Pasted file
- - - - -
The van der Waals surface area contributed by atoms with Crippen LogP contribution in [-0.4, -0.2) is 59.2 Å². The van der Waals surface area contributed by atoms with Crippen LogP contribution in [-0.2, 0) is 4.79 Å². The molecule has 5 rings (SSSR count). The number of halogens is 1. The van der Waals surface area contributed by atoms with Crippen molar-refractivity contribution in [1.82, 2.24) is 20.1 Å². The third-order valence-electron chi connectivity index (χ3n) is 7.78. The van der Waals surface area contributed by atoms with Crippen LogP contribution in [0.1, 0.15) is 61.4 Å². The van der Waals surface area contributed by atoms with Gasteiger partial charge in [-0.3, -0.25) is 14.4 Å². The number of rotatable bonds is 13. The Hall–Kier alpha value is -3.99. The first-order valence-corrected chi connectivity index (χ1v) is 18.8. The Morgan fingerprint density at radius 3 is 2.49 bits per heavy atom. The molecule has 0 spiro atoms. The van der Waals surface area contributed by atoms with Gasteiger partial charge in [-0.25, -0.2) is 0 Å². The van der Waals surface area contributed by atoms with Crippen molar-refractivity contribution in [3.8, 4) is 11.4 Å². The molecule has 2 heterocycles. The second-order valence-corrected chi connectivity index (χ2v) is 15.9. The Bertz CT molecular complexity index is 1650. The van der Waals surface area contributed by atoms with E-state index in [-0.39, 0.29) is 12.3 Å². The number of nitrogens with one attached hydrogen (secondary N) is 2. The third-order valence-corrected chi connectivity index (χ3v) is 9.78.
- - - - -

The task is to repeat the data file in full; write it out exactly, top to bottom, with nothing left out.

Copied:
The van der Waals surface area contributed by atoms with Crippen LogP contribution in [-0.4, -0.2) is 59.2 Å². The van der Waals surface area contributed by atoms with Crippen LogP contribution in [-0.2, 0) is 4.79 Å². The molecule has 5 rings (SSSR count). The number of halogens is 1. The van der Waals surface area contributed by atoms with Crippen molar-refractivity contribution in [1.82, 2.24) is 20.1 Å². The third-order valence-electron chi connectivity index (χ3n) is 7.78. The van der Waals surface area contributed by atoms with Crippen LogP contribution in [0.1, 0.15) is 61.4 Å². The van der Waals surface area contributed by atoms with Gasteiger partial charge in [-0.3, -0.25) is 14.4 Å². The number of rotatable bonds is 13. The Hall–Kier alpha value is -3.99. The first-order valence-corrected chi connectivity index (χ1v) is 18.8. The Morgan fingerprint density at radius 3 is 2.49 bits per heavy atom. The molecule has 0 spiro atoms. The van der Waals surface area contributed by atoms with Gasteiger partial charge in [-0.25, -0.2) is 0 Å². The van der Waals surface area contributed by atoms with Crippen molar-refractivity contribution in [3.8, 4) is 11.4 Å². The molecule has 2 heterocycles. The second-order valence-corrected chi connectivity index (χ2v) is 15.9. The Bertz CT molecular complexity index is 1650. The van der Waals surface area contributed by atoms with E-state index in [-0.39, 0.29) is 12.3 Å². The number of nitrogens with one attached hydrogen (secondary N) is 2. The third-order valence-corrected chi connectivity index (χ3v) is 9.78.